Ruth O’Neil has been a freelance writer for more than 20 years, publishing hundreds of articles in dozens of publications. Her first novel Come Eat at My Table came out earlier this year. Her second is on its way. When she’s not writing, Ruth spends her time quilting, reading, scrapbooking, camping and hiking with her family. Visit her blog at http://www.ruths-real-life.blogspot.com or website at http://ruthoneil.weebly.com.
“Talking about the past can have a healing function, but what we find is that talk, literally, is cheap,” Dr Hunter says. “We speak words and they fly away before we’ve faced what it is they convey. This is not the case with the written word. Writers find themselves saying, ‘ I never really thought about it before’ or ‘ I never saw it this way until I started to write it’.
Write a rough first draft. You may feel pressure to write and rewrite every sentence you put down. But part of writing a memoir is writing an honest account of a pivotal event, in your own words and with your own style. Avoid putting on a “writer” voice. Instead, don’t be afraid to write like you speak or talk. Include slang and any regional vernacular. Make your story sound like it is coming directly from you.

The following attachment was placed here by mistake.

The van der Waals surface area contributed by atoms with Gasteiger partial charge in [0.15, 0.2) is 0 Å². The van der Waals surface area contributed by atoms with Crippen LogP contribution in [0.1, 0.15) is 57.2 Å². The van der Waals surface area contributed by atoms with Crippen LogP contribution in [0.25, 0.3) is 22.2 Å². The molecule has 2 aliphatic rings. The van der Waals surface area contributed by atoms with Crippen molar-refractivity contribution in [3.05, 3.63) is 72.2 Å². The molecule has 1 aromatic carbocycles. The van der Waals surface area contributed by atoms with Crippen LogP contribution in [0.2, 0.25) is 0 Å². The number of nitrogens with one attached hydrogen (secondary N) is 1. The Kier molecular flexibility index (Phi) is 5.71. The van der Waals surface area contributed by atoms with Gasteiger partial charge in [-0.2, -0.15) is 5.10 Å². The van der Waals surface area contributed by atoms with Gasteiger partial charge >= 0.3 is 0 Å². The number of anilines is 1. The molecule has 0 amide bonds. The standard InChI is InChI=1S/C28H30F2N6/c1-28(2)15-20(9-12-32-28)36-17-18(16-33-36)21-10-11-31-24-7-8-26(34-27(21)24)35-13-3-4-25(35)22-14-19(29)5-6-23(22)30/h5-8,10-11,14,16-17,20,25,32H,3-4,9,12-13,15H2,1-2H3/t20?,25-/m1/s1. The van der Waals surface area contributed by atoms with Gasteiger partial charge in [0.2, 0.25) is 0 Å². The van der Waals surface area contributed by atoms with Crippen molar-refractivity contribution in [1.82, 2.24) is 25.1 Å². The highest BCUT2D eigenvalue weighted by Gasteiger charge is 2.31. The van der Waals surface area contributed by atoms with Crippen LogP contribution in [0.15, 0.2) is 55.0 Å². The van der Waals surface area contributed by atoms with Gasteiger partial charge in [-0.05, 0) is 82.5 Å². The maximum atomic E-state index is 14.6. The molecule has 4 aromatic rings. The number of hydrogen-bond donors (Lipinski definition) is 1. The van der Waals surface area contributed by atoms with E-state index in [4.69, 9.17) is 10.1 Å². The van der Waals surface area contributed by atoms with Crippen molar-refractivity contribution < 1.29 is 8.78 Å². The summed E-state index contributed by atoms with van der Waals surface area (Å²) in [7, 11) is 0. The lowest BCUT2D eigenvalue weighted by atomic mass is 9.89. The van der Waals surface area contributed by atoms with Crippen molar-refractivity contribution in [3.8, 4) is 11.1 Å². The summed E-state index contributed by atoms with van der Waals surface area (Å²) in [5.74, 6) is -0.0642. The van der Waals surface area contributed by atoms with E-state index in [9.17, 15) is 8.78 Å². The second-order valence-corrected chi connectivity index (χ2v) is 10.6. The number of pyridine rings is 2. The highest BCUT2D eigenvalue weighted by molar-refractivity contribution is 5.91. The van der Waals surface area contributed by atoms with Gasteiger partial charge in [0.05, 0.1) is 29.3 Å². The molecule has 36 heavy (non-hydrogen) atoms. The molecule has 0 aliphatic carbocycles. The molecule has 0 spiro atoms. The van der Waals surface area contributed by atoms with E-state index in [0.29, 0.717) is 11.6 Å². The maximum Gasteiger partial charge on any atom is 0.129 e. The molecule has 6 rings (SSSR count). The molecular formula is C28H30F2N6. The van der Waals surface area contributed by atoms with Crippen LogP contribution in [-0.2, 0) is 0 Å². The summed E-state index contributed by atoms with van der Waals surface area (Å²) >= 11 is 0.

Incorporate dialogue into your autobiography to make it more personal, recommends history professor Robert Gerlich at Loyola University in New Orleans. Consider including humor when it's appropriate. For example, if you're writing about how you got lost at Disneyland when you were 10 years old and how the experience helped you learn to face obstacles, problem solve and overcome your fears, you might write, "The attendant at Splash Mountain said, 'Are you OK? Did you get separated from your family?' I quickly replied with as much bravado as I could muster, 'Nah, I'm fine. My eyes are just wet from the ride.' I didn't want her to know I was crying."